State Sen. Dan Patrick scored a decisive victory Tuesday night in the brutal multimillion-dollar Republican battle for one of the most powerful posts in Texas government, ousting longtime Lt. Gov. David Dewhurst.
After weeks of personal attacks and accusations — even the unveiling of one candidate’s private medical history to reveal a brief stay in a psychiatric hospital three decades ago — Patrick drew 65 percent of the vote to Dewhurst’s 35 percent, according to complete but unofficial results posted on the Texas secretary of state’s website.
“I give all the glory to God for this victory,” Patrick said.
Earlier Tuesday, Patrick said the nasty campaign is now behind him.
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“Ronald Reagan said, ‘I don’t have enemies, I have opponents,’ ” Patrick said. “And you’ve heard me say so many times, I’m a Christian first. I’m trying to walk that talk.
“So it’s all forgiven in my view. It’s in the rearview mirror. Let’s move on,” he said. “And let’s all work together to defeat the Democrats. They’re our real opponents.”
Democrats said Patrick is not the right choice for Texans.
“Someone with a record of vile, toxic rhetoric is simply unfit to lead our great state,” said Emmanuel Garcia, communications director for the Texas Democratic Party.
Several other statewide races were wrapping up late Tuesday as well.
For Republicans, Ken Paxton won the attorney general’s race, as did Sid Miller in the agriculture commissioner race and Ryan Sitton in the Railroad Commission race.
For Democrats, David M. Alameel easily claimed victory in the U.S. Senate race, as did Jim Hogan in the agriculture commissioner race.
“Texas voters have continued to demonstrate their steadfast commitment to the conservative values and initiatives that have and will continue to keep our state on the pathway toward greater opportunity,” said Texas Attorney General Greg Abbott, the Republican Party’s gubernatorial nominee. “Now more than ever, we must work together to make tomorrow’s Texas even better than today’s.”
Second in command
The race to become Texas’ lieutenant governor, the No. 2 in state government, has been one of the nastiest political battles in the country.
It pitted Dewhurst, an 11-year establishment Republican incumbent, against Patrick, a radio talk show host with Tea Party support who describes himself as an “authentic” conservative candidate.
For many, the high-profile race boiled down to establishment Republicans versus grassroots Tea Party members — as did the 2012 race for the U.S. Senate between political newcomer Ted Cruz and Dewhurst. Cruz won that primary runoff and went on to win the general election.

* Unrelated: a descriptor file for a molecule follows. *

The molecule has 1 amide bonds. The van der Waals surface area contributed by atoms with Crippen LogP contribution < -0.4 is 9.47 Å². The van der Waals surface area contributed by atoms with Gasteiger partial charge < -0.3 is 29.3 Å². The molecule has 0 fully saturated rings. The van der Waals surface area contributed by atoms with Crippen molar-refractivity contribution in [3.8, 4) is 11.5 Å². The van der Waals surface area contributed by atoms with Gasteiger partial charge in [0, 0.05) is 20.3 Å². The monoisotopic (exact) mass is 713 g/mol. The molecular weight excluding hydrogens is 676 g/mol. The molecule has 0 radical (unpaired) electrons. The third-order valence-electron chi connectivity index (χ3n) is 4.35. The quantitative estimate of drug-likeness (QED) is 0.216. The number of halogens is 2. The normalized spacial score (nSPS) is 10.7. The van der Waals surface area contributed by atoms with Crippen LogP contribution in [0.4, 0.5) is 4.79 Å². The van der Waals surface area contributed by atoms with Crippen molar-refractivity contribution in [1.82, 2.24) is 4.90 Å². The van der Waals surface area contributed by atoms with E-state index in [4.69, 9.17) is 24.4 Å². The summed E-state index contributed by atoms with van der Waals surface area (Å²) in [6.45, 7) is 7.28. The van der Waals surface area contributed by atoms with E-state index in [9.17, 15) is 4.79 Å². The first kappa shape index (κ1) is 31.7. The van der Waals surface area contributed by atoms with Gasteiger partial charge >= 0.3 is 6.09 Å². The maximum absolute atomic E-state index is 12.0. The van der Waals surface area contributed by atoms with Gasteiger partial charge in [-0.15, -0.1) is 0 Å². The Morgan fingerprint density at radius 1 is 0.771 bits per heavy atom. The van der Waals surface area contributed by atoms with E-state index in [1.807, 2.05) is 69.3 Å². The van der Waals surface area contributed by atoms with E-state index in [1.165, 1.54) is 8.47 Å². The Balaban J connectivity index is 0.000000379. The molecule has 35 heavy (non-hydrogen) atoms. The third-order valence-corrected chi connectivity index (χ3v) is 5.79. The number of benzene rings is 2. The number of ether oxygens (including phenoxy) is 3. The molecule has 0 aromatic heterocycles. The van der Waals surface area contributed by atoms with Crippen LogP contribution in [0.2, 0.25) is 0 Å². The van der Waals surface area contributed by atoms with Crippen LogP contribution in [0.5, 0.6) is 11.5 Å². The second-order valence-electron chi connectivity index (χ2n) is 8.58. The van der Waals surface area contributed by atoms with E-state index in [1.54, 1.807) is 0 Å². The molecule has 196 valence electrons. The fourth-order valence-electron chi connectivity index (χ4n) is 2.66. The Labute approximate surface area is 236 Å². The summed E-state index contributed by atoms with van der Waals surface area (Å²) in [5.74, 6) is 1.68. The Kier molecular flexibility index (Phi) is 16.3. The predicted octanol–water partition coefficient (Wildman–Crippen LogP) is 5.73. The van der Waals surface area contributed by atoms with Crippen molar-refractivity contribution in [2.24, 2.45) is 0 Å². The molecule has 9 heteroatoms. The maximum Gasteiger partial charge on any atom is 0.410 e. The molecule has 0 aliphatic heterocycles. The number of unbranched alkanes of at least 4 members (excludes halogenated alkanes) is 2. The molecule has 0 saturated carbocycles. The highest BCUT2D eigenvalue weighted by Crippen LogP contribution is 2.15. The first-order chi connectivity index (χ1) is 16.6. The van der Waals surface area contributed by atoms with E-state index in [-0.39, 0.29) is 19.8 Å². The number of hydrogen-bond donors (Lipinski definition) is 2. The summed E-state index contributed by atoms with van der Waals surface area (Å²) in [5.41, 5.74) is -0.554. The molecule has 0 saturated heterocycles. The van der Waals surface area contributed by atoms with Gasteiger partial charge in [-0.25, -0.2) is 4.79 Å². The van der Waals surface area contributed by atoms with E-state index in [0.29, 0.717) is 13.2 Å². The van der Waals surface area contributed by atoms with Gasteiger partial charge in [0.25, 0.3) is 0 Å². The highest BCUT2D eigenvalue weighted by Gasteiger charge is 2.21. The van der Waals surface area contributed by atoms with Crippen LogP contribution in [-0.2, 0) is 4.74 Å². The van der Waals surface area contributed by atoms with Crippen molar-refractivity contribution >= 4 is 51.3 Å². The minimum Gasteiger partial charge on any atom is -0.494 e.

As the election came to an end Tuesday night, Dewhurst was gracious in defeat and praised supporters gathered in Houston for sticking with him.
And he said it’s time to look to the future.
“It’s an honor to serve with you and ladies and gentlemen, if you ever need me, I’ve got your back,” he said, adding that he’s ready to support the full Republican ticket in November. “Tomorrow we rise to a new challenge together.”
The costly, heated battle became more inflamed in the weeks before the election when documents that showed Patrick had been hospitalized for depression in the 1980s were given to the media.
Patrick said he admitted himself but added that his emotional state is much better and that he hasn’t needed treatment or medication in about 30 years. And he said that though the information was released by a former opponent, Land Commissioner Jerry Patterson, he believed that Dewhurst — a millionaire businessman who found himself running an underdog campaign — stooped “to a new low.”
Dewhurst’s campaign released a statement saying, “My heart goes out to Dan and his family for what they’ve endured while coping with his condition.” Patterson said he released the information because he believed that all Texans needed to know about it. Patrick said Patterson inadvertently sent out an email stating that it was Dewhurst’s idea.
Days before the election, Patrick offered a $1,000 reward to anyone who could produce an audio copy of a telephone push poll being conducted against him. “David Dewhurst won’t be able to hide from this dirty trick,” Patrick said. “He has run a disgustingly negative, mean-spirited campaign.”
In March, Patrick claimed 41 percent of the vote to the 28 percent claimed by Dewhurst. Trailing them were Texas Agriculture Commissioner Todd Staples and Patterson, who shared 30 percent of the vote.
Patrick will face state Sen. Leticia Van de Putte, D-San Antonio, in November’s general election.
A look at other statewide races on the ballot, according to complete but unofficial election returns:
• Among Democrats, David M. Alameel drew 73 percent to Kesha Rogers’ 28 percent in the battle for U.S. Senate. He faces Texas’ senior senator, Republican John Cornyn, in November.
And for agriculture commissioner, Hogan drew 54 percent to Richard “Kinky” Friedman’s 46 percent.
• Among Republicans, in the attorney general race, Paxton earned 64 percent to Branch’s 36 percent. He faces Democrat Sam Houston in November.
“If this trend continues, I will be honored to serve as the Republican nominee for Texas attorney general and build on General Greg Abbott’s legacy of accomplishment,” Paxton said Tuesday night.
• In the agriculture commissioner race, Miller drew 53 percent to Tommy Merritt’s 47 percent. He faces Hogan in November.
And Sitton drew 57 percent to Wayne Christian’s 43 percent in the battle for Texas railroad commissioner. He faces Democrat Steve Brown in November.
• There was national interest in the battle for Texas’ 4th Congressional District, in which longtime incumbent Ralph M. Hall was ousted in his re-election bid with 47 percent of the vote to challenger John Ratcliffe’s 53 percent.
Hall, 91, the oldest member of the House, is the first House member to lose this year.